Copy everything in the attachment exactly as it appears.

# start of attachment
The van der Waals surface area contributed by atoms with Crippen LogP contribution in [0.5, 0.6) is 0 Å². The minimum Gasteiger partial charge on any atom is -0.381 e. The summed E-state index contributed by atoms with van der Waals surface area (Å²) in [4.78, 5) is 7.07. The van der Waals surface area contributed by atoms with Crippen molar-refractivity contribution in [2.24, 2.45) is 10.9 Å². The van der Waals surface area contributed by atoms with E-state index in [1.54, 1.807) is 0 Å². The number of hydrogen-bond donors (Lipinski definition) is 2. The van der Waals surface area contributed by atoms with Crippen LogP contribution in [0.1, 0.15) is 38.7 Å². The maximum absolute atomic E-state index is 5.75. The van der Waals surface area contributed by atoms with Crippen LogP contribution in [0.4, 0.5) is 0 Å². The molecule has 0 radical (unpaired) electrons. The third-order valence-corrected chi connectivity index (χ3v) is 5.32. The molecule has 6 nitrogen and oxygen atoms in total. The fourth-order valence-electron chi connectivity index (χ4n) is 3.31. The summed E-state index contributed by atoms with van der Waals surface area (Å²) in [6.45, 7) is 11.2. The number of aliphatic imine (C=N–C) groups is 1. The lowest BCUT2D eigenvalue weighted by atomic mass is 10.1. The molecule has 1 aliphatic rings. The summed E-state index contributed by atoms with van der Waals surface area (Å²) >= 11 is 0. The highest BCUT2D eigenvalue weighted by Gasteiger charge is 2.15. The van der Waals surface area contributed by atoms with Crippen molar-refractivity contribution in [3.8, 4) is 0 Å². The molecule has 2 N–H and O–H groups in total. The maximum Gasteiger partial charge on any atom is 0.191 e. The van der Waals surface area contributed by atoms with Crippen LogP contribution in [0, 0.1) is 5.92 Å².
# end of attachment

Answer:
The van der Waals surface area contributed by atoms with Crippen LogP contribution in [0.5, 0.6) is 0 Å². The minimum Gasteiger partial charge on any atom is -0.381 e. The summed E-state index contributed by atoms with van der Waals surface area (Å²) in [4.78, 5) is 7.07. The van der Waals surface area contributed by atoms with Crippen molar-refractivity contribution in [2.24, 2.45) is 10.9 Å². The van der Waals surface area contributed by atoms with E-state index in [1.54, 1.807) is 0 Å². The number of hydrogen-bond donors (Lipinski definition) is 2. The van der Waals surface area contributed by atoms with Crippen LogP contribution in [0.1, 0.15) is 38.7 Å². The maximum absolute atomic E-state index is 5.75. The van der Waals surface area contributed by atoms with Crippen LogP contribution in [0.4, 0.5) is 0 Å². The molecule has 0 radical (unpaired) electrons. The third-order valence-corrected chi connectivity index (χ3v) is 5.32. The molecule has 6 nitrogen and oxygen atoms in total. The fourth-order valence-electron chi connectivity index (χ4n) is 3.31. The summed E-state index contributed by atoms with van der Waals surface area (Å²) in [6.45, 7) is 11.2. The number of aliphatic imine (C=N–C) groups is 1. The lowest BCUT2D eigenvalue weighted by atomic mass is 10.1. The molecule has 1 aliphatic rings. The summed E-state index contributed by atoms with van der Waals surface area (Å²) >= 11 is 0. The highest BCUT2D eigenvalue weighted by Gasteiger charge is 2.15. The van der Waals surface area contributed by atoms with Crippen molar-refractivity contribution in [3.8, 4) is 0 Å². The molecule has 2 N–H and O–H groups in total. The maximum Gasteiger partial charge on any atom is 0.191 e. The van der Waals surface area contributed by atoms with Crippen LogP contribution in [0, 0.1) is 5.92 Å².